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Title:Grand Calumet: the linkages between environmental justice, vulnerability and environmental governance
Author(s):Chantrill, Carolina Vanesa
Advisor(s):Greenlee, Andrew
Department / Program:Urban & Regional Planning
Discipline:Urban Planning
Degree Granting Institution:University of Illinois at Urbana-Champaign
Subject(s):Grand Calumet River
Northwest Indiana
environmental justice
social vulnerability
environmental governance
Abstract:The US Environmental Protection Agency and the State of Indiana have invested over $80 million to remove contaminants from the Grand Calumet River. The river cuts through a highly diverse urban and industrial area punctuated by nature preserves, with strong ties to Chicago and a bustling mix of races, ethnicities, cultures and histories. Once home to vibrant industry and political organizing, the region has faced a variety of challenges driven by recession, economic changes and technological progress resulting in socio-economic struggles for the resident population. Moreover, Northwest Indiana has long been considered one of the most polluted areas in the United States since the times when there was little knowledge about pollution and no adequate regulations to protect the environment and health. Using a mix-method approach based on a “vulnerability of place” model, my thesis explores how and to what extent the communities located along the Grand Calumet River face social and geographic conditions that constitutes environmental inequalities. Then, applying concepts and frameworks from different literatures on management and governance of the environment, I analyze the changes and current arrangements in place to govern the water resources and the environment overall in order to establish the relationships between them and environmental and social outcomes occurring in the Grand Calumet River area. I confirm that Northwest Indiana shows a complex pattern of environmental inequalities, characterized by the presence of socially vulnerable groups residing in close proximity to industrial facilities with permits to discharge to waterways as a first approximation. I find that environmental governance of the Indiana Grand Calumet region has evolved from the former coalition towards a complex network of partnerships and collaborative relationships. Additionally, current governance strategies privilege interventions to restore the quality of the waterways while ignoring the relationships between the environment and the community in order to account more comprehensively the inequalities that remain in the memory, habits and beliefs of people. Although the capacity to reduce overall vulnerability is limited, efforts in environmental education and outreach offer promising opportunity to change the reality of the Grand Calumet communities.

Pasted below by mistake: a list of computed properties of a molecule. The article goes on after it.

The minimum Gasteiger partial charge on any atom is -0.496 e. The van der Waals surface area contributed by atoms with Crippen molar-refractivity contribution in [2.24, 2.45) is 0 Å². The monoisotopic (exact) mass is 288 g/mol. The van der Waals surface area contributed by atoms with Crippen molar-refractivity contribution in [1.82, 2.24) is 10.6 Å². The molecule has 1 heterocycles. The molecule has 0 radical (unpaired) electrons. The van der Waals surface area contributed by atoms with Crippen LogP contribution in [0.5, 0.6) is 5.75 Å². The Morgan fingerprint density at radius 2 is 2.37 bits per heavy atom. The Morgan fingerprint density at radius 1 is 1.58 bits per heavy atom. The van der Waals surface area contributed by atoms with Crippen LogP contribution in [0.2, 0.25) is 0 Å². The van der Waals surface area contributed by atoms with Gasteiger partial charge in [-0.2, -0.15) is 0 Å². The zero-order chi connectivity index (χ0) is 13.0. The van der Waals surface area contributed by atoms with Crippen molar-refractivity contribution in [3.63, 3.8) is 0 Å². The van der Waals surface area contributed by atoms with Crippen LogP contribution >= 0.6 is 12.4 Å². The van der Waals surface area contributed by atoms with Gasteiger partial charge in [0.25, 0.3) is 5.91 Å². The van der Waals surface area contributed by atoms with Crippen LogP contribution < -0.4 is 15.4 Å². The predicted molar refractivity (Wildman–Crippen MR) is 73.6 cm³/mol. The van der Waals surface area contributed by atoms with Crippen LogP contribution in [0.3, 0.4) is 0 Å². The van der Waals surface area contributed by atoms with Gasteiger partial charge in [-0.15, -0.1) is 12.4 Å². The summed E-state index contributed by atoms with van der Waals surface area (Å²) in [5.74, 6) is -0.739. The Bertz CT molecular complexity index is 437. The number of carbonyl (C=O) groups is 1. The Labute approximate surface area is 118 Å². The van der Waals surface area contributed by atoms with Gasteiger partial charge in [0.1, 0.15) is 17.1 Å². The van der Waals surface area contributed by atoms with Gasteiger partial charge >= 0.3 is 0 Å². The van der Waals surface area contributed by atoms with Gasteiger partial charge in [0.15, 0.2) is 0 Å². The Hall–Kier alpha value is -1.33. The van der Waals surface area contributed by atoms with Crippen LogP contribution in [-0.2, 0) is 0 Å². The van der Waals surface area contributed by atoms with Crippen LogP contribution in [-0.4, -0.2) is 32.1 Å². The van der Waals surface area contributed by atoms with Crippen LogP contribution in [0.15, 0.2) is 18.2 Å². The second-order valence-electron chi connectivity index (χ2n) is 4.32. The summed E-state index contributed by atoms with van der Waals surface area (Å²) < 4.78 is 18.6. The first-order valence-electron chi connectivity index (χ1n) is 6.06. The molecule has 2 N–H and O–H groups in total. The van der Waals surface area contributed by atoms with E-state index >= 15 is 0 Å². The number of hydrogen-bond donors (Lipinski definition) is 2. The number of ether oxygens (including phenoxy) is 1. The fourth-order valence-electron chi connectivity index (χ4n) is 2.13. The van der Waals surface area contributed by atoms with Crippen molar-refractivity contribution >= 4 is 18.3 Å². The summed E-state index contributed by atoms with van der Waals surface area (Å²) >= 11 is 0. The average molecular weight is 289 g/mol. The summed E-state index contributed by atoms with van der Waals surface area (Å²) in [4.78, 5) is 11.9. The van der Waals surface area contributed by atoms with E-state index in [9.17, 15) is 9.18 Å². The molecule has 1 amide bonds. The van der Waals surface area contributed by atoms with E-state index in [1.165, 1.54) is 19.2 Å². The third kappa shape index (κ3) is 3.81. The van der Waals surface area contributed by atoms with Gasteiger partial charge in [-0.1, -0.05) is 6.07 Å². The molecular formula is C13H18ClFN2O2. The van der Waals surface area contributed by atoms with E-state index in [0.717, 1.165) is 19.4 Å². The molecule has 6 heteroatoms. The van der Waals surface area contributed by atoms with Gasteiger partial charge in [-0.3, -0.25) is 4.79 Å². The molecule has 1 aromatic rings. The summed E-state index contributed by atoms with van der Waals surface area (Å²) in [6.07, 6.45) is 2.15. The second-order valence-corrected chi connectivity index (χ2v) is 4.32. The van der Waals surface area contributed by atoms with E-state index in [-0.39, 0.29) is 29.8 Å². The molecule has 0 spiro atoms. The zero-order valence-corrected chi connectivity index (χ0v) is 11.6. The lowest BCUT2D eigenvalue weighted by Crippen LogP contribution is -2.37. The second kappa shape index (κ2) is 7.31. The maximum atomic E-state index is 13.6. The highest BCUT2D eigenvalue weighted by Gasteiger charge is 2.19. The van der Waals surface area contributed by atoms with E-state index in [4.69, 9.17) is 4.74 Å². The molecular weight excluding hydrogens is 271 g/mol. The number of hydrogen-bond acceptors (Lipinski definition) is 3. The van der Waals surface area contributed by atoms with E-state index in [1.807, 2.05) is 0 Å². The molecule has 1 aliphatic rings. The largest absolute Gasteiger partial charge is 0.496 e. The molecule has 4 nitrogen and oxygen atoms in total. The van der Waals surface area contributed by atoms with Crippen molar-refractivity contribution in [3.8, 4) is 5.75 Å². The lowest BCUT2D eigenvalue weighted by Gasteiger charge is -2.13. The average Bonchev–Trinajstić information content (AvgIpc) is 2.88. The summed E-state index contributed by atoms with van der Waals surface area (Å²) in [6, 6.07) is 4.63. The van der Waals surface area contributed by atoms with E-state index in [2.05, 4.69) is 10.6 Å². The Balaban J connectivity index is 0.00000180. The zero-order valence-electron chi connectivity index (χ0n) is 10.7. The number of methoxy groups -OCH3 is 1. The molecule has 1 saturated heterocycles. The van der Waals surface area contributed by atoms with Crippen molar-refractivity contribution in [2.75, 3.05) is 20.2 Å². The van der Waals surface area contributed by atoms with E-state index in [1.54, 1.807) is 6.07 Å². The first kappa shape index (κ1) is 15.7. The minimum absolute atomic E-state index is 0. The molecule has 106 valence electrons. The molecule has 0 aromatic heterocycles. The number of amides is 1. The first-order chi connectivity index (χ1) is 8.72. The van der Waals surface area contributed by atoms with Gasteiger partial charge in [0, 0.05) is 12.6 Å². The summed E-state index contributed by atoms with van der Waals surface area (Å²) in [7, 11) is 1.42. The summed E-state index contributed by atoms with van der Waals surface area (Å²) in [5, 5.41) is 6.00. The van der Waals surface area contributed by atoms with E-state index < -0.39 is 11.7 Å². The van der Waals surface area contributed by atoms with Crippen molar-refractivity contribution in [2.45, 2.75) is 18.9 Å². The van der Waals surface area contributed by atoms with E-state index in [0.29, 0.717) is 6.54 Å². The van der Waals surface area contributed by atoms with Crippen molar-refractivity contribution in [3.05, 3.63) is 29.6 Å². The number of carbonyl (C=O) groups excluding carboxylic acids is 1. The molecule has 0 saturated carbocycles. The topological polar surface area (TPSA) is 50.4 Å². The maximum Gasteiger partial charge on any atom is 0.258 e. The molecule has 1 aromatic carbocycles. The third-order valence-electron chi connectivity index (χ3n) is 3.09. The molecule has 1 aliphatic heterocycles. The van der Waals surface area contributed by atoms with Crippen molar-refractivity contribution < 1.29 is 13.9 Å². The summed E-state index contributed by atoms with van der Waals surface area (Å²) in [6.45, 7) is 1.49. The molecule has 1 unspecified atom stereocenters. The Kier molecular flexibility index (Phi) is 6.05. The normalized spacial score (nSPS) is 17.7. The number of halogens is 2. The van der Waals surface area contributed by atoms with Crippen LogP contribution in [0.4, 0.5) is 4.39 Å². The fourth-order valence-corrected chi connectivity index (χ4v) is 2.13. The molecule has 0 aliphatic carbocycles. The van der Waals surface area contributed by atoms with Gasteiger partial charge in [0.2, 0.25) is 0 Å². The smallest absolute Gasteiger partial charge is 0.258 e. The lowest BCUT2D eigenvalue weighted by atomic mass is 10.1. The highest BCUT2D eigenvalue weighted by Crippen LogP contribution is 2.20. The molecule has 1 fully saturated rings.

Issue Date:2015-07-23
Rights Information:Copyright 2015 Carolina Chantrill
Date Available in IDEALS:2015-09-29
Date Deposited:August 201

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